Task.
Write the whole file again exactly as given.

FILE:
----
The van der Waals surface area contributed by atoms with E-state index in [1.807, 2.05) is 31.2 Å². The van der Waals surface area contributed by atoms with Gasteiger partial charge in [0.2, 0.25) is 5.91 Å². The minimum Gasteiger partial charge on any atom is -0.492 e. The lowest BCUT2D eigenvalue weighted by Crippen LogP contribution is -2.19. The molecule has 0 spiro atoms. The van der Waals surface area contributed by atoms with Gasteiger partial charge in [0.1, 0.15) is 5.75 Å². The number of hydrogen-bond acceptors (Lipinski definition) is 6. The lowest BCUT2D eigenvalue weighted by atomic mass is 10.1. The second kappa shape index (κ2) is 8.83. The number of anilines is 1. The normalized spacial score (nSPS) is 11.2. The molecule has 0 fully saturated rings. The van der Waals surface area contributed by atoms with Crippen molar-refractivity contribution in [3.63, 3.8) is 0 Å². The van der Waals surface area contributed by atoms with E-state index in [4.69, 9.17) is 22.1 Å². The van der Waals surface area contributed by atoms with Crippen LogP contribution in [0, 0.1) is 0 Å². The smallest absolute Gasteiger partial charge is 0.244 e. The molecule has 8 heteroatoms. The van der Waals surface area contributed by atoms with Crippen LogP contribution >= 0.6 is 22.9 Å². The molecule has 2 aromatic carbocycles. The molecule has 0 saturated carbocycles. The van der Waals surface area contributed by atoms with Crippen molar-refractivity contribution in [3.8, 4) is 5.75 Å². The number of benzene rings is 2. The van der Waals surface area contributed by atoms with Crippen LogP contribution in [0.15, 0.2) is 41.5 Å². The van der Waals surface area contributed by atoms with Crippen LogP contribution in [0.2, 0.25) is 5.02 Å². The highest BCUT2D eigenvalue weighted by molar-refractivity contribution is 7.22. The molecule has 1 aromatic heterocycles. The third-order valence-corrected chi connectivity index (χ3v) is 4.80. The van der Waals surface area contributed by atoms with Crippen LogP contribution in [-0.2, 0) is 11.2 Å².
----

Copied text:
The van der Waals surface area contributed by atoms with E-state index in [1.807, 2.05) is 31.2 Å². The van der Waals surface area contributed by atoms with Gasteiger partial charge in [0.2, 0.25) is 5.91 Å². The minimum Gasteiger partial charge on any atom is -0.492 e. The lowest BCUT2D eigenvalue weighted by Crippen LogP contribution is -2.19. The molecule has 0 spiro atoms. The van der Waals surface area contributed by atoms with Gasteiger partial charge in [0.1, 0.15) is 5.75 Å². The number of hydrogen-bond acceptors (Lipinski definition) is 6. The lowest BCUT2D eigenvalue weighted by atomic mass is 10.1. The second kappa shape index (κ2) is 8.83. The number of anilines is 1. The normalized spacial score (nSPS) is 11.2. The molecule has 0 fully saturated rings. The van der Waals surface area contributed by atoms with Crippen molar-refractivity contribution in [3.63, 3.8) is 0 Å². The van der Waals surface area contributed by atoms with E-state index in [4.69, 9.17) is 22.1 Å². The van der Waals surface area contributed by atoms with Crippen LogP contribution in [0, 0.1) is 0 Å². The smallest absolute Gasteiger partial charge is 0.244 e. The molecule has 8 heteroatoms. The van der Waals surface area contributed by atoms with Crippen LogP contribution >= 0.6 is 22.9 Å². The molecule has 2 aromatic carbocycles. The molecule has 0 saturated carbocycles. The van der Waals surface area contributed by atoms with Crippen molar-refractivity contribution in [3.8, 4) is 5.75 Å². The number of benzene rings is 2. The van der Waals surface area contributed by atoms with Crippen LogP contribution in [0.15, 0.2) is 41.5 Å². The van der Waals surface area contributed by atoms with Crippen LogP contribution in [0.2, 0.25) is 5.02 Å². The highest BCUT2D eigenvalue weighted by molar-refractivity contribution is 7.22. The molecule has 1 aromatic heterocycles. The third-order valence-corrected chi connectivity index (χ3v) is 4.80. The van der Waals surface area contributed by atoms with Crippen LogP contribution in [-0.2, 0) is 11.2 Å².